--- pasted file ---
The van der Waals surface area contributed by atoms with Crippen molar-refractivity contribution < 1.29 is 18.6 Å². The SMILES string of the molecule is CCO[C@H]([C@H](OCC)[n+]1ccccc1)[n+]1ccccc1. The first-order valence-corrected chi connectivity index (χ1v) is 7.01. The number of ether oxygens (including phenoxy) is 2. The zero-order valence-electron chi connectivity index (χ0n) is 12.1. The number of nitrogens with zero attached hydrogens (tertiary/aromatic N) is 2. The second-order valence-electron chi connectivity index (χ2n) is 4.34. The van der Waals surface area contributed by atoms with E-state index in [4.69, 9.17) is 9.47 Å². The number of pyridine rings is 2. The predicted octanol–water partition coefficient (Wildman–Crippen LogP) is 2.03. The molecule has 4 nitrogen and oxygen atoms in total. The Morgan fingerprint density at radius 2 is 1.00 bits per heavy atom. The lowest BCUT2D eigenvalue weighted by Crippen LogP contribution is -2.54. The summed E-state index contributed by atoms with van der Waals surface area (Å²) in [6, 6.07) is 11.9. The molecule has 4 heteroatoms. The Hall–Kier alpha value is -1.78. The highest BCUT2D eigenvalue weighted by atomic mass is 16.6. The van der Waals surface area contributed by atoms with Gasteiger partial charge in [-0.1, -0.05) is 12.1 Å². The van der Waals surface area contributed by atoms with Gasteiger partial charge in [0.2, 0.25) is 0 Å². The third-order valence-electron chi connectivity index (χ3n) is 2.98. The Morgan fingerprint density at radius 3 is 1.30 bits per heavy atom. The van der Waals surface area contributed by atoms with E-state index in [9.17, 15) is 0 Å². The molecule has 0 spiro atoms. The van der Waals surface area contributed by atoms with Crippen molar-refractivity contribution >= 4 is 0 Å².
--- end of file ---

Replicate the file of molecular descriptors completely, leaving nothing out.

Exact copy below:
The van der Waals surface area contributed by atoms with Crippen molar-refractivity contribution < 1.29 is 18.6 Å². The SMILES string of the molecule is CCO[C@H]([C@H](OCC)[n+]1ccccc1)[n+]1ccccc1. The first-order valence-corrected chi connectivity index (χ1v) is 7.01. The number of ether oxygens (including phenoxy) is 2. The zero-order valence-electron chi connectivity index (χ0n) is 12.1. The number of nitrogens with zero attached hydrogens (tertiary/aromatic N) is 2. The second-order valence-electron chi connectivity index (χ2n) is 4.34. The van der Waals surface area contributed by atoms with E-state index in [4.69, 9.17) is 9.47 Å². The number of pyridine rings is 2. The predicted octanol–water partition coefficient (Wildman–Crippen LogP) is 2.03. The molecule has 4 nitrogen and oxygen atoms in total. The Morgan fingerprint density at radius 2 is 1.00 bits per heavy atom. The lowest BCUT2D eigenvalue weighted by Crippen LogP contribution is -2.54. The summed E-state index contributed by atoms with van der Waals surface area (Å²) in [6, 6.07) is 11.9. The molecule has 4 heteroatoms. The Hall–Kier alpha value is -1.78. The highest BCUT2D eigenvalue weighted by atomic mass is 16.6. The van der Waals surface area contributed by atoms with Gasteiger partial charge in [-0.1, -0.05) is 12.1 Å². The van der Waals surface area contributed by atoms with Gasteiger partial charge in [0.2, 0.25) is 0 Å². The third-order valence-electron chi connectivity index (χ3n) is 2.98. The Morgan fingerprint density at radius 3 is 1.30 bits per heavy atom. The van der Waals surface area contributed by atoms with E-state index in [9.17, 15) is 0 Å². The molecule has 0 spiro atoms. The van der Waals surface area contributed by atoms with Crippen molar-refractivity contribution >= 4 is 0 Å².